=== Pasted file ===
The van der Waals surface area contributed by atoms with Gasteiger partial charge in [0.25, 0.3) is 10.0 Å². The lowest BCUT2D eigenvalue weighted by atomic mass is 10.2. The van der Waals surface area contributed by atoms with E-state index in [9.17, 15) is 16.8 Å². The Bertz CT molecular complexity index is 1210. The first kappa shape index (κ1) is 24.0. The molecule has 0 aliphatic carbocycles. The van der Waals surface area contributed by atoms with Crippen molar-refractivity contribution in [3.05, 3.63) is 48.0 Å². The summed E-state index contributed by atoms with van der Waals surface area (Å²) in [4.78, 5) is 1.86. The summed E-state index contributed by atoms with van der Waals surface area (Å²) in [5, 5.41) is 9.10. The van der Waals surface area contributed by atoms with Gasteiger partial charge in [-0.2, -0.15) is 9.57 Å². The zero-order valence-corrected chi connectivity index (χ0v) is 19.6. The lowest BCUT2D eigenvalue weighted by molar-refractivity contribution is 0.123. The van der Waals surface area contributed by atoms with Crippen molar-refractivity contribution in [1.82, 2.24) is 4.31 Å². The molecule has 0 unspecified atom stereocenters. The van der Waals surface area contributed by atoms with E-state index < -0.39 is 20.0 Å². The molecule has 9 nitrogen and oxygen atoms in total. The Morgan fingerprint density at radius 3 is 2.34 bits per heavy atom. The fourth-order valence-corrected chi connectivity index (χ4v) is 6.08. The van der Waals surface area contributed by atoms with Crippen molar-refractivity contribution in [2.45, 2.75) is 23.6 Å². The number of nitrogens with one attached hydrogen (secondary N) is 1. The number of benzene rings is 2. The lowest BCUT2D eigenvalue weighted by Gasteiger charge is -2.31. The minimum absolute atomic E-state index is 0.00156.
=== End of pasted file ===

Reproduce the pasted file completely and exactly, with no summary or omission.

The van der Waals surface area contributed by atoms with Gasteiger partial charge in [0.25, 0.3) is 10.0 Å². The lowest BCUT2D eigenvalue weighted by atomic mass is 10.2. The van der Waals surface area contributed by atoms with E-state index in [9.17, 15) is 16.8 Å². The Bertz CT molecular complexity index is 1210. The first kappa shape index (κ1) is 24.0. The molecule has 0 aliphatic carbocycles. The van der Waals surface area contributed by atoms with Crippen molar-refractivity contribution in [3.05, 3.63) is 48.0 Å². The summed E-state index contributed by atoms with van der Waals surface area (Å²) in [4.78, 5) is 1.86. The summed E-state index contributed by atoms with van der Waals surface area (Å²) in [5, 5.41) is 9.10. The van der Waals surface area contributed by atoms with Gasteiger partial charge in [-0.2, -0.15) is 9.57 Å². The zero-order valence-corrected chi connectivity index (χ0v) is 19.6. The lowest BCUT2D eigenvalue weighted by molar-refractivity contribution is 0.123. The van der Waals surface area contributed by atoms with Crippen molar-refractivity contribution in [1.82, 2.24) is 4.31 Å². The molecule has 0 unspecified atom stereocenters. The van der Waals surface area contributed by atoms with E-state index < -0.39 is 20.0 Å². The molecule has 9 nitrogen and oxygen atoms in total. The Morgan fingerprint density at radius 3 is 2.34 bits per heavy atom. The fourth-order valence-corrected chi connectivity index (χ4v) is 6.08. The van der Waals surface area contributed by atoms with Crippen molar-refractivity contribution in [2.45, 2.75) is 23.6 Å². The number of nitrogens with one attached hydrogen (secondary N) is 1. The number of benzene rings is 2. The lowest BCUT2D eigenvalue weighted by Gasteiger charge is -2.31. The minimum absolute atomic E-state index is 0.00156.